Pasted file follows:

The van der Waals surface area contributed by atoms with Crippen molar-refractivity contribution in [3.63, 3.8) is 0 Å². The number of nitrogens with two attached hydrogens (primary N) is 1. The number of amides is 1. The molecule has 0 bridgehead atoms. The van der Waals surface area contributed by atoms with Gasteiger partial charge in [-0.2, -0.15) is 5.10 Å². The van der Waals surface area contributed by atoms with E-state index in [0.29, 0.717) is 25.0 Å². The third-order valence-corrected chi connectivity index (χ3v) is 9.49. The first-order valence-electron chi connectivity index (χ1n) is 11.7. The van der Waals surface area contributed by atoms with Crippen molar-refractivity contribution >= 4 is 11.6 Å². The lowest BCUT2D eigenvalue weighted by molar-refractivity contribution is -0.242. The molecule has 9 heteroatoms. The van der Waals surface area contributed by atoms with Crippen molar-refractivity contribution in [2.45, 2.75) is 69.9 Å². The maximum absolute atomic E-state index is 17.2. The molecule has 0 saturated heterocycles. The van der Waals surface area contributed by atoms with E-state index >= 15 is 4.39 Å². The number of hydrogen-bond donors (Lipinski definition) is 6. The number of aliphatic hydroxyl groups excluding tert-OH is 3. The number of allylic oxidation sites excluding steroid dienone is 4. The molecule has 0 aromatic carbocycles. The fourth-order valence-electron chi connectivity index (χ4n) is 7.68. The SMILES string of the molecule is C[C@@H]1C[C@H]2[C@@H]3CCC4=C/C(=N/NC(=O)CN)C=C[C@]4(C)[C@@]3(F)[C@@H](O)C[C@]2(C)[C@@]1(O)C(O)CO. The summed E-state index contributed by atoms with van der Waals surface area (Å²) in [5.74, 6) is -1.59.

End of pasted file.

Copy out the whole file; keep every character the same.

The van der Waals surface area contributed by atoms with Crippen molar-refractivity contribution in [3.63, 3.8) is 0 Å². The number of nitrogens with two attached hydrogens (primary N) is 1. The number of amides is 1. The molecule has 0 bridgehead atoms. The van der Waals surface area contributed by atoms with Gasteiger partial charge in [-0.2, -0.15) is 5.10 Å². The van der Waals surface area contributed by atoms with E-state index in [0.29, 0.717) is 25.0 Å². The third-order valence-corrected chi connectivity index (χ3v) is 9.49. The first-order valence-electron chi connectivity index (χ1n) is 11.7. The van der Waals surface area contributed by atoms with Crippen molar-refractivity contribution >= 4 is 11.6 Å². The lowest BCUT2D eigenvalue weighted by molar-refractivity contribution is -0.242. The molecule has 9 heteroatoms. The van der Waals surface area contributed by atoms with Crippen molar-refractivity contribution in [2.45, 2.75) is 69.9 Å². The maximum absolute atomic E-state index is 17.2. The molecule has 0 saturated heterocycles. The van der Waals surface area contributed by atoms with E-state index >= 15 is 4.39 Å². The number of hydrogen-bond donors (Lipinski definition) is 6. The number of aliphatic hydroxyl groups excluding tert-OH is 3. The number of allylic oxidation sites excluding steroid dienone is 4. The molecule has 0 aromatic carbocycles. The fourth-order valence-electron chi connectivity index (χ4n) is 7.68. The SMILES string of the molecule is C[C@@H]1C[C@H]2[C@@H]3CCC4=C/C(=N/NC(=O)CN)C=C[C@]4(C)[C@@]3(F)[C@@H](O)C[C@]2(C)[C@@]1(O)C(O)CO. The summed E-state index contributed by atoms with van der Waals surface area (Å²) in [5.74, 6) is -1.59.